A comic book, a video that has gone viral…Menstrupedia is getting everyone to talk about a topic that was once taboo

Remember the day when you were playing in school and discovered a red stain on your white skirt? Everyone stared as if you were an alien. For many girls in India, the memory of their first periods is filled with moments of shock and embarrassment. Such moments find their way into a comic book by Menstrupedia’s founders, designer couple Aditi Gupta and Tuhin Paul and programmer, Rajat Mittal. The book is scheduled to be launched in January 2014.

Menstrupedia.com is a website that explains menstruation in an entertaining manner using cartoons and illustrations. The founders raised money for the book through crowdfunding. Almost 175 people have contributed to their project from 86 cities across the world. “The book will be launched in Hindi and English and then in other regional languages,” says Aditi.

The book features three adolescent girls undergoing different stages of puberty. “One has attained puberty, another gets her periods as the narrative progresses and third is on the verge of getting there. We have also created a character called Didi; a doctor, she clears their doubts without sounding preachy,” says Tuhin.

The conversations take place in the drawing room; not in a clinic. “We wanted to create a friendly ambience and put across the point that menstruation is not a disease; that it needs to be talked about,” says Tuhin.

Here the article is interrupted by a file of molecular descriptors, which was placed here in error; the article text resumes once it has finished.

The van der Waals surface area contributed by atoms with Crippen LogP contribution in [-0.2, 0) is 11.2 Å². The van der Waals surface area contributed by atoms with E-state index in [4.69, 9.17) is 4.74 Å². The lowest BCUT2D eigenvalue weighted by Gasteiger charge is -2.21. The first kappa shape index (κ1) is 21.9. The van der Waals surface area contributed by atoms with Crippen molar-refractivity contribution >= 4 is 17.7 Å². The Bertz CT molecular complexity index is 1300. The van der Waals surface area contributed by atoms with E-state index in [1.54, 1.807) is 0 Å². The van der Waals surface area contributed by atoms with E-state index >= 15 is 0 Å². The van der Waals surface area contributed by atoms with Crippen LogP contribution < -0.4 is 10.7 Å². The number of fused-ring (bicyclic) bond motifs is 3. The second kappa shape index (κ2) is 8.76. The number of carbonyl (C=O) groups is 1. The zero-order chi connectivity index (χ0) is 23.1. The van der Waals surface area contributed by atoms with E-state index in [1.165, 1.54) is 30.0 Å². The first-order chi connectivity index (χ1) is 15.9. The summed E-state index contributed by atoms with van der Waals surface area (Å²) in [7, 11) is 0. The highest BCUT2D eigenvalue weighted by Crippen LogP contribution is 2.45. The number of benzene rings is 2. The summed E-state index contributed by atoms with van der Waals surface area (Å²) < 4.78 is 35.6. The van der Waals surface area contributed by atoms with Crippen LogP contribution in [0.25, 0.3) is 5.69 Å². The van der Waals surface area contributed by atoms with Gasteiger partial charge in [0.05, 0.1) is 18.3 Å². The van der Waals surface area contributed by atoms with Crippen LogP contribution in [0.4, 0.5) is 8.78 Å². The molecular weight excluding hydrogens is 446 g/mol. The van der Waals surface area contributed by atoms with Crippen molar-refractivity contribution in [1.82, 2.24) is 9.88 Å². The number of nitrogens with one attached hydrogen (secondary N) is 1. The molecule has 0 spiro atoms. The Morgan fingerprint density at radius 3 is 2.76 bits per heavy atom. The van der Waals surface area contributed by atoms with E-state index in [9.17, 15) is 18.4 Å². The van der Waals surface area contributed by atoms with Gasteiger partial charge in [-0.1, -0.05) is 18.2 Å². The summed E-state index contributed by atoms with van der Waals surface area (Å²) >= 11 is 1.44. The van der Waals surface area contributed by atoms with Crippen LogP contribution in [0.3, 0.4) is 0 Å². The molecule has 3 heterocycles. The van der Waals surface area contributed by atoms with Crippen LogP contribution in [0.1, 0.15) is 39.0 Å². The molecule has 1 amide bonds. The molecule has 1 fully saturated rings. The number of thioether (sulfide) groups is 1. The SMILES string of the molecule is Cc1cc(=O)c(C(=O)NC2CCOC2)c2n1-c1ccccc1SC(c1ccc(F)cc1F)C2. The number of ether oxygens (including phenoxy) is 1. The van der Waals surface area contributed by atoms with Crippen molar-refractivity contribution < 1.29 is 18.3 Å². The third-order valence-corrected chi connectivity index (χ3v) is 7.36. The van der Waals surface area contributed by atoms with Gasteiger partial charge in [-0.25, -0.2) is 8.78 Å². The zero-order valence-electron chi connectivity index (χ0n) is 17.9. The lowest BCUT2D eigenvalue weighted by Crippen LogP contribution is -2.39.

The comic is designed like a textbook so that children can use it for reference. “The narrative is non-linear. So, they can randomly pick the book and start reading from any page. Some parts of the text carry bold fonts to highlight facts,” says Tuhin.

The idea of menstrupedia occurred to Aditi and Tuhin, when the couple was studying in National Institute of Design, Ahmedabad. Tuhin found it disturbing to see Aditi go through a painful phase every month. “I grew up with two brothers. I was aware of periods, but did not know that it involved so much pain. Finally, I urged her to check online for some information that would help her.”

They found that very few sites presented information in a simple manner. “That’s when we decided to launch Menstrupedia. Tuhin made use of his design and storytelling skills, while Rajat handled the technological aspects ,” says Aditi.

In just about a year, the online platform has met with good response. They have an interactive page where one can post queries and get them answered by experts. Their two-and-a-half minute video, Beauty of Red has gone viral on Facebook and Youtube.

Joy or shame?

Created by mypromovideos, an animation group based out of Coimbatore, the video talks about how red, once a colour of joy becomes a colour of shame for a girl as she becomes a woman.

“There is a sense of negativity you associate with periods. There are so many dos and don’ts — don’t go to the temple, do not enter the kitchen and do not sit with others. We want to break these taboos,” says Aditi.